Abby Wambach, the leading international scorer in women’s soccer history, is said to have started heading the ball by age 10. Wambach, now 33, has perfected the art of becoming a human missile to intercept passes and corner kicks, blasting the ball into the net. Statistically, nearly every other goal she scores in international play is with her head.
In 2012, Wambach was a guest contestant on the NPR news quiz show, “Wait, Wait . . . Don’t Tell Me!” A panelist reminded the soccer star, “You score a lot of goals with your head.” Wambach responded, “I do. I’m pretty much brain dead at this point.”
The audience, in accordance with the show’s tone, laughed. But should we?
Scientific research increasingly suggests it’s time to discuss a ban on heading in soccer, particularly on the youth level. Consider these findings over the past two years:
■ An Albert Einstein College of Medicine study found amateur players who frequently headed the ball had poorer memories, consistent with findings for patients with traumatic brain injury;
■ A Harvard and University of Munich study found changes in the white matter of soccer players consistent with mild traumatic brain injury;
■ A January review article by Canadian researchers in the journal Brain Injury, citing other studies, indicated that players who frequently headed the ball had lower scores on memory, motor skills, and conceptual thinking than players who headed less often or athletes from non-contact sports.
Then, in February, the Boston University medical team known for diagnosing degenerative brain disease in deceased football and hockey players discovered their first case of chronic traumatic encephalopathy, or CTE, in an American soccer player. Patrick Grange, a star at the University of New Mexico, died in April 2012 at age 29 of amyotrophic lateral sclerosis, or ALS. Researchers now believe his disease was triggered by his brain trauma. His parents said Grange began practicing heading when he was just 3 years old.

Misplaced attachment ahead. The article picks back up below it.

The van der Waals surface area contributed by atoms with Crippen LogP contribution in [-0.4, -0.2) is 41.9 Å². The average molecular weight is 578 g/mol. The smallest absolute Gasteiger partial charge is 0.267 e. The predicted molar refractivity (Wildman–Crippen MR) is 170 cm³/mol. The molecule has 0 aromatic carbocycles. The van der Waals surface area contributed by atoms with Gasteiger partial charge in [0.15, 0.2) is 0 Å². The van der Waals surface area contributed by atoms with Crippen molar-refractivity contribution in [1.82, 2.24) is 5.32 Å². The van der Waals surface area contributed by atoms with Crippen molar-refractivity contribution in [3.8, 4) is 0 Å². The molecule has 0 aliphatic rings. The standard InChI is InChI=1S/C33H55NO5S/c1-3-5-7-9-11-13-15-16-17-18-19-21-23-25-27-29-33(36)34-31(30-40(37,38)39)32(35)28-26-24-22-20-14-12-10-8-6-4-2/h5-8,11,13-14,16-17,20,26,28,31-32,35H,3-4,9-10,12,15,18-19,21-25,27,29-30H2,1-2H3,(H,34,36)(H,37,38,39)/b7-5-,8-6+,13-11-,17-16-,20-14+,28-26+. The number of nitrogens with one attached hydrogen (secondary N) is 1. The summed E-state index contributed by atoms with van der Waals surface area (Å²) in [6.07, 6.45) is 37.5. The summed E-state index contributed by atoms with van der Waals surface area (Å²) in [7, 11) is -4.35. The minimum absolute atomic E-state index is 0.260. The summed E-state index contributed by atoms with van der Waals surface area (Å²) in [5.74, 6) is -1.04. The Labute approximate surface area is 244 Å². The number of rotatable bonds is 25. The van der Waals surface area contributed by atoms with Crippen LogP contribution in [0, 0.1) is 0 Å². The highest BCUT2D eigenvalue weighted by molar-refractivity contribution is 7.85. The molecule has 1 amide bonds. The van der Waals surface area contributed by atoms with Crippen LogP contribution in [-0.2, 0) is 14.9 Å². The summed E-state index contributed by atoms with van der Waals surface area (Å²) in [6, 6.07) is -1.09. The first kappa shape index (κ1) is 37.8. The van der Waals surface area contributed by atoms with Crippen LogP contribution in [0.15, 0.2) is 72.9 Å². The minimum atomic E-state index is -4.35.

No single typical header in soccer is as terrifying to watch as the helmet-to-helmet blows between NFL offensive and defensive players colliding at full speed. Head contact is impossible to avoid in tackle football, while many soccer players on the field, such as goalies, rarely or never head the ball. And indeed, scientists are not at the point of declaring heading in soccer as undeniably dangerous to the brain as cumulative hits in football. Yet comparisons between the two sports offer only deceptive comfort.